Barbara Bates further developed the role of the nurse-practitioner, and wrote a guide to patient history-taking that has become the standard text for health practitioners and medical students. Her book, Guide to Physical Examination and History Taking, first published in 1974, has been published in several revised editions and includes a twelve-part video supplement, A Visual Guide to Physical Examination.
Bates grew up in Auburn, New York, where her father was a general surgeon, and her mother a registered nurse. She decided to pursue a medical career while in her junior year at Smith College. She attended Cornell University Weill Medical College and got her M.D. degree in 1953. Dr. Bates stayed on at New York Hospital and Cornell Medical College until 1958, when she joined an internal medicine practice in Greenwich, Connecticut.
In 1961 she was recruited to join the faculty at the new University of Kentucky College of Medicine, a school intended to provide physicians and better medical care to the underserved Appalachian region. The school aimed to build a cooperative, team-oriented approach to care among physicians, nurses, and social workers. In 1967, Dr. Bates moved to the University of Rochester School of Medicine, to oversee the training of medical residents and to participate in the Rochester Regional Medical Care Program in western New York.
In Rochester, she became an activist in interdisciplinary practice, further developing the then new role of nurse-practitioner, and working to improve access to primary health care services through interdisciplinary practice. She became well known as an outstanding professor of medicine, especially for her expertise in diagnosis and her ability to teach student doctors and nurses the skills of examination and clinical thinking. In 1970, realizing that the standard text used to teach physical examination was not user-friendly, she developed a guide to physical exam and history-taking for use by her nurse-practitioner students. Ten nurses and five physicians who met during the spring of 1970, and called themselves "The Clandestine Group," helped her with the project. The first guide was hand-drawn, and its organization was based on ornithologist Roger Tory Peterson's popular guides to American birds. Introductory chapters in Bates's book discuss interviewing techniques, the health history, common and important symptoms, and assessing the mental status of the patient. Specific chapters review anatomy and physiology, physical examination techniques, and selected abnormalities. Illustrated summary tables for each chapter are marked with red tabs for easy access.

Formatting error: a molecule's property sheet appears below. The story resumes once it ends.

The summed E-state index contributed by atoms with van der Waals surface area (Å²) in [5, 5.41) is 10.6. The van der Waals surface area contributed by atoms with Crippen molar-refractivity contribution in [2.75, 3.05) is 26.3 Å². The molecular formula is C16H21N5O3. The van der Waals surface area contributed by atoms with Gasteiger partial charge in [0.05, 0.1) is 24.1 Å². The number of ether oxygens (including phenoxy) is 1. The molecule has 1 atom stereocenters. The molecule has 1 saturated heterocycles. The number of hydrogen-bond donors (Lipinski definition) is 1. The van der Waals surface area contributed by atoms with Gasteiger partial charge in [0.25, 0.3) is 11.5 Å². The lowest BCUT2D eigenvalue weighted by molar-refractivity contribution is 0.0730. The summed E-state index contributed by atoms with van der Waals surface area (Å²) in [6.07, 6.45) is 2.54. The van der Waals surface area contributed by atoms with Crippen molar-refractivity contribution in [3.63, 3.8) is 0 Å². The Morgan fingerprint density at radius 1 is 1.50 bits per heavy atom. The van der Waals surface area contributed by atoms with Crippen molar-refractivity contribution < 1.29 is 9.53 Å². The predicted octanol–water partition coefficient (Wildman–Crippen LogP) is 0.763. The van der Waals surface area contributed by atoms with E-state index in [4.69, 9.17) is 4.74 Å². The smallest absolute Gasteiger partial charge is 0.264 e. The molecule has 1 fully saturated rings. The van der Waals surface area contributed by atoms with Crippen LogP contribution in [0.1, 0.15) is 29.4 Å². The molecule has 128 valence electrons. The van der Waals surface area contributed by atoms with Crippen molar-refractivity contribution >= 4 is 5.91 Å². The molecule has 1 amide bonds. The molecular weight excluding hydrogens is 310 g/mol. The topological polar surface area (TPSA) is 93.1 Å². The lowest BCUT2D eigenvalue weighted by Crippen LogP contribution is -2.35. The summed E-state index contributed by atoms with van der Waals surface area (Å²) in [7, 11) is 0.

Aside from birdwatching, a hobby that inspired the structure of her guide, Dr. Bates had a deep interest in the history of medicine, and completed a master's degree in history at the University of Kansas in 1978. She published Bargaining for Life: A Social History of Tuberculosis 1876-1938 in 1992 after ten years of research and writing.
Bates received recognition for her work in both medicine and history, receiving the University of Pennsylvania School of Nursing Award for Outstanding Contributions to Education in 1984, and the American Association for the History of Nursing Lavinia L. Dock Award for Historical Scholarship and Research in 1993.